UK rail workers resume strike action as negotiations stall again

More sectors to join industrial action later this month as workers demand a living wage that allows them to cope with surging inflation.

RMT strike
Mick Lynch, general secretary of the Rail, Maritime and Transport union (RMT) joins the members of rail workers during a strike outside Euston station in London [File: AP Photo/Kin Cheung]

Railway workers across the UK have launched strikes, accusing the government of blocking rail operators from offering an acceptable proposal on job security, pay and working conditions.

Many workers find themselves unable to make ends meet as surging inflation and 10 years of stagnant wage growth batter them and their families.

Among the workers’ other concerns that were brought up over the months that this dispute has gone on are job security, with threatened cuts to some maintenance teams that could in turn impact negatively the safety of the networks, their passengers, and the people working on them.

Members of the Rail, Maritime and Transport union (RMT) at Network Rail and 14 train operators are holding two 48-hour walkouts on Tuesday and Thursday, while drivers in the Aslef union will strike on Thursday.

Passengers are being warned of “significant disruptions” to their journeys, with only a limited number of trains running.

The government has said it cannot afford to give public sector workers an inflation-matching rise, meaning there is no end in sight to what has been dubbed a new “winter of discontent” in reference to the industrial battles that gripped Britain in the late 1970s.

Nurses, airport staff and postal workers have also joined the action, demanding pay that keeps up with the inflation hovering around 40-year highs, reaching 10.7 percent in November.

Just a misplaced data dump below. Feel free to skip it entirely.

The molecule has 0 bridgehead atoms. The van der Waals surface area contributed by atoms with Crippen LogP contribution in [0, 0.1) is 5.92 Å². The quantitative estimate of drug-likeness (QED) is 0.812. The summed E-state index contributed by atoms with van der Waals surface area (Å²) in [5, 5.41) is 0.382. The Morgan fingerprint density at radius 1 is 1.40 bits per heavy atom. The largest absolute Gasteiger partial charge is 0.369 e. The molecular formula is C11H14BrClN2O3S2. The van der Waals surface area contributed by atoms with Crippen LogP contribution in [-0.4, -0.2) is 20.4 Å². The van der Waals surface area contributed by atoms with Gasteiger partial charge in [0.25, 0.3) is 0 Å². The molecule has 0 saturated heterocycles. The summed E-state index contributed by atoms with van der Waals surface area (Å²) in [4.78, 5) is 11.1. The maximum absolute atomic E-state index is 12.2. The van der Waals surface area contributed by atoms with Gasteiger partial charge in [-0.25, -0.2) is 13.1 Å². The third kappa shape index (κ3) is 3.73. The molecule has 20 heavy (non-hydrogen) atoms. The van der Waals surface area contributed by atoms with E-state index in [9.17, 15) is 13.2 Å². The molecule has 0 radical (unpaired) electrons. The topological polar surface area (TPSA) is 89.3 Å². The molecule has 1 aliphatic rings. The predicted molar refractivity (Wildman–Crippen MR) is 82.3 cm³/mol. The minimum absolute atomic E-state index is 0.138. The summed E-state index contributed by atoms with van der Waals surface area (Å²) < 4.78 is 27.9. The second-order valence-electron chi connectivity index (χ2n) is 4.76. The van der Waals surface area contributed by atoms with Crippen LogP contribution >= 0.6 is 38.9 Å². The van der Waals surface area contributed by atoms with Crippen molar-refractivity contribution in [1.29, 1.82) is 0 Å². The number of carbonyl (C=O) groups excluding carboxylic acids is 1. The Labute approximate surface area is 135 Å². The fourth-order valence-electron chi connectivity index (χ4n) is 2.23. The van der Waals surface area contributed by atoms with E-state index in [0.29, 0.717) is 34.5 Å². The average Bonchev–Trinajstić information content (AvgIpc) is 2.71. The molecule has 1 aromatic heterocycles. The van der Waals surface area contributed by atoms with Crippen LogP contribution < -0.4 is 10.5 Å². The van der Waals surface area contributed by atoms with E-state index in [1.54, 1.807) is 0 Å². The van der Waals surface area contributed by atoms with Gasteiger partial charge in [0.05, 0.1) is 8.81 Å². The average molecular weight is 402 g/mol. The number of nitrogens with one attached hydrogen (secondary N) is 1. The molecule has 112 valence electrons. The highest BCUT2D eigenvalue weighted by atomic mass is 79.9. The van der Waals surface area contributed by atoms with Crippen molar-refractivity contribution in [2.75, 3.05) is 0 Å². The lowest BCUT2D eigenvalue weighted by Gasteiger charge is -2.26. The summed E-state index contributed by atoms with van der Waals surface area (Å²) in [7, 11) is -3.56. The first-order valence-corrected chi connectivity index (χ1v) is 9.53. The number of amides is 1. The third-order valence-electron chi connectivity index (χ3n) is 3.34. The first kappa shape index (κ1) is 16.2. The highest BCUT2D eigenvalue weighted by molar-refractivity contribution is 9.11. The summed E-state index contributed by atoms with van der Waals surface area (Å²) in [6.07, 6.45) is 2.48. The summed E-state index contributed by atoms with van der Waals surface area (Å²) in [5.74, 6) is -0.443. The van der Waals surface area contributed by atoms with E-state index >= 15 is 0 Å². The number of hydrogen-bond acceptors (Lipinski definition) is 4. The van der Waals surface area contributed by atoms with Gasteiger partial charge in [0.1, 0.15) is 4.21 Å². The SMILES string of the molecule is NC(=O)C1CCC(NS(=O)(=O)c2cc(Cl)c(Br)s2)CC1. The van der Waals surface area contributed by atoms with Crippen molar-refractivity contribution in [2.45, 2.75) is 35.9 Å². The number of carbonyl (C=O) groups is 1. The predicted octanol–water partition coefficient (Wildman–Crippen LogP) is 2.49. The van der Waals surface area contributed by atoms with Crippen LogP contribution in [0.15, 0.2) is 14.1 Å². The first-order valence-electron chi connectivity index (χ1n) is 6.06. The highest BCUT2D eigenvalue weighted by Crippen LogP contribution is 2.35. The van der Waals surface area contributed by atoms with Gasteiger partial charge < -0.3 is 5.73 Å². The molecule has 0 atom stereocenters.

Teachers are due to go on strike in Scotland next week.

A YouGov poll published in December found two-thirds of Britons support the nurses’ strike.

‘They don’t actually do anything’

A Department for Transport spokesperson said inflation-matching pay increases for public sector workers would cost everyone “more in the long term – worsening debt, fuelling inflation, and costing every household an extra 1,000 pounds ($1,200)”, adding that “there is a fair and reasonable pay offer on the table” that the union has chosen to ignore.

Mick Lynch, the RMT secretary-general, told Sky News in front of a picket line at London Euston station that while he keeps hearing “the same stuff” from the government about wanting to facilitate an agreement, “they don’t actually do anything”.

“What we need to hear now from the government is exactly what it is they are going to propose to us”, he said.

Aslef general secretary Mick Whelan told the PA news agency that the union is “in it for the long haul”, adding: “We don’t want to go on strike but the companies have pushed us into this place.

“They have not offered our members a penny, and these are people who have not had an increase since April 2019.”

The government has called on union bosses to return to the negotiating table, aware that the strikes are taking a heavy toll on businesses that rely on commuters, such as coffee shops and pubs in town centres.

As well as teachers, driving instructors, bus drivers, nurses and ambulance services in Scotland are expected to take part in strike action this month.

Source: News Agencies